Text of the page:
The advantage of performing this first step is that a large amount of material can be removed quickly and this type of a slurry has good planarizing properties. Additionally, this first step is good at removing plating defects. Following the first step, a second polishing step using a silica slurry in accordance with the present invention is performed. Typically, this second step is carried out on a planetary polisher such as that shown in FIGS. 1A and 1B as well. Further, in one embodiment the ring gear 110 rotates at 7.6 rpm, the sun gear 112 rotates at 2.3 rpm, the bottom lap surface 116 rotates at 16.5 rpm, and the top lap surface 118 rotates at approximately 5.5 rpm. In one embodiment, a normal loading force in the range of 180-360 kg and preferably approximately 327 kg is used. (The SpeedFam apparatus polishes 42 disks at a time, which means a force of about 7.8 kg/disk is applied.) Larger normal loading forces can be used to improve through-put. It will be appreciated that a separate polishing system is used for the first and second steps to prevent cross contamination of the slurries. The second step is carried out for a time of approximately 200 seconds and removes approximately 20 micro-inches of material. The second step produces a fine and extremely smooth surface with no or very low pits, scratches or other defects.
FIGS. 4-8 illustrate the results obtained with a slurry according to the present invention. In FIGS. 4-8, the slurry 1 represents a slurry based upon Compol 80 U diluted with approximately 3 parts deionized water. Slurry 2 represents a slurry in accordance with the invention of the above-mentioned patent application Ser. No. 08/965,099. The specific slurry 2 comprised one part Compol 80U, three parts deionized water, 0.1 part 30% aluminum nitrate, 0.1 part 30% H2 O2 and 0.04 part 69% HNO3. Slurry 3 is a slurry in accordance with the present invention using the earlier described formula. In slurries 2 and 3 the amount of HNO3 was sufficient to reduce the pH to approximately 2.5. The pH of Slurry 1 was approximately 8 or 9. Referring first to FIG. 4, the removal rate of the various slurries is illustrated. The pair of bars 201 represents the results obtained with slurry 1, the pair of bars 202 illustrates the results of slurry 2, and the bars 203 illustrate the results of slurry 3. The Y axis shows the total removal of material, in micro-inches, for a polish step lasting 300 seconds. For each slurry, the bar on the left shows the total removal, and the bar on the right shows the standard deviation of the thickness removal measurements.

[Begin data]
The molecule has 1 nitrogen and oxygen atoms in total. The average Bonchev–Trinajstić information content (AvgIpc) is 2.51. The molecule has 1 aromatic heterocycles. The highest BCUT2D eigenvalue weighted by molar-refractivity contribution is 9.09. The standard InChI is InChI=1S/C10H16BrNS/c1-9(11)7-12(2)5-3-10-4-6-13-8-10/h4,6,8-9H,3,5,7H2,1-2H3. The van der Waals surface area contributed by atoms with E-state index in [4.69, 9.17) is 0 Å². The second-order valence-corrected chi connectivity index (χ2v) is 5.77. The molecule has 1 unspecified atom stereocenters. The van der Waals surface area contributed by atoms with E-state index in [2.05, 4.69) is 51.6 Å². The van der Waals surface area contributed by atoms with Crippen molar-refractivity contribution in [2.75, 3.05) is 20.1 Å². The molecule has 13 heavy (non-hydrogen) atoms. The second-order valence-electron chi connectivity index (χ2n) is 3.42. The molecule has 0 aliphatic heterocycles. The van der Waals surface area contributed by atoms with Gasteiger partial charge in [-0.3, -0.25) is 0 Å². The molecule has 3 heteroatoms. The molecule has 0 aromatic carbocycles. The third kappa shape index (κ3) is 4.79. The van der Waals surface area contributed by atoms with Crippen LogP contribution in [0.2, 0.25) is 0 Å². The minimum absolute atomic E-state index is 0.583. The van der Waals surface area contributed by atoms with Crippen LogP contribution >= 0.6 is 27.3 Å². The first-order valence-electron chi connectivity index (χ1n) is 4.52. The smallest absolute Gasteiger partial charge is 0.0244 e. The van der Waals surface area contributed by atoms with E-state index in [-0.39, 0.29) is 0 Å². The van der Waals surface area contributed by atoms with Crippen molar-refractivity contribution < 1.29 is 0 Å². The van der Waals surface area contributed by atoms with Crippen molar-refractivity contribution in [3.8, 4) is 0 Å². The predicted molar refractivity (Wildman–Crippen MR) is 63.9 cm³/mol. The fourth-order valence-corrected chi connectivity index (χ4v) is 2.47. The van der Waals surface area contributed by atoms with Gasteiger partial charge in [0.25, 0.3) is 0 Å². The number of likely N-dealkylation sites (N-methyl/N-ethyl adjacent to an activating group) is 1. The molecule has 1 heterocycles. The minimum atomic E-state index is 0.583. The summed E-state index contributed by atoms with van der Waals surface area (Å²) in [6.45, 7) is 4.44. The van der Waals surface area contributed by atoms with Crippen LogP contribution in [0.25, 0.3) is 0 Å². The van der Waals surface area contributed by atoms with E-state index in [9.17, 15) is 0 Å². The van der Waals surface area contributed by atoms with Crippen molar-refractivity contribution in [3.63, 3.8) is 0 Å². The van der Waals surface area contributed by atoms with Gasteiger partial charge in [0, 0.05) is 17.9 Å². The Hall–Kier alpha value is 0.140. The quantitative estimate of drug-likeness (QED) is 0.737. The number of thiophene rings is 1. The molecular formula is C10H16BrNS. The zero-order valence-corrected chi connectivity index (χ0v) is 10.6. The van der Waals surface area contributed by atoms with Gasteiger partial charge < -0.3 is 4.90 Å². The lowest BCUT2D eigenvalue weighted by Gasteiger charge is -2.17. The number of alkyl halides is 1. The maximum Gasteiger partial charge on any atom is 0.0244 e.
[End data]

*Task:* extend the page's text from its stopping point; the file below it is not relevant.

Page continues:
As can be seen, the slurry of the present invention has a 6 times greater material removal rate than the commercial Compol 80 U and nearly a 2 times greater rate than a slurry in accordance with invention described in patent application Ser. No. 08/965,099. Moreover, the standard deviation in measurements as a percentage of the amount of material removed is much lower for the slurry of the present invention.
FIG. 5 shows two pairs of bars 212 and 213 illustrating micro-waviness results with disks polished with slurry 2 and for disks polished with slurry 3. Micro-waviness refers to measurements of average roughness (Ra) using a very low frequency bandpass filter and measuring the value of Ra in the 200-1350 micron wavelength range. As can be seen, the slurry of the present invention provides equal or better performance in terms of micro-waviness than slurry 2.
Bars 222 and 223 of FIG. 6 show low frequency roughness of slurry 2 and slurry 3, respectively. Low frequency roughness measures Ra the wavelength range of 12 through 150 microns. As can be seen, the slurry of the present invention had a low frequency roughness approximately 25% less than slurry 2.
FIG. 7 illustrates the high frequency roughness of slurry 2 and slurry 3 with bar pairs 232 and 233, respectively. High frequency roughness is a measurement of RMS roughness with a wavelength in the range of 0.7 microns through 30 microns, and is measured using light scattering interferometry. As can be seen, the high frequency roughness for the present invention is approximately equal to that of slurry 2.
FIG. 8 illustrates high frequency roughness as measured by an atomic force microscope (AFM). Bars 242 represent the results for slurry 2, and bars 243 represent the results for slurry 3. As can be seen, the AFM high frequency roughness of the slurry in accordance with the present invention is slightly lower than that for slurry 2.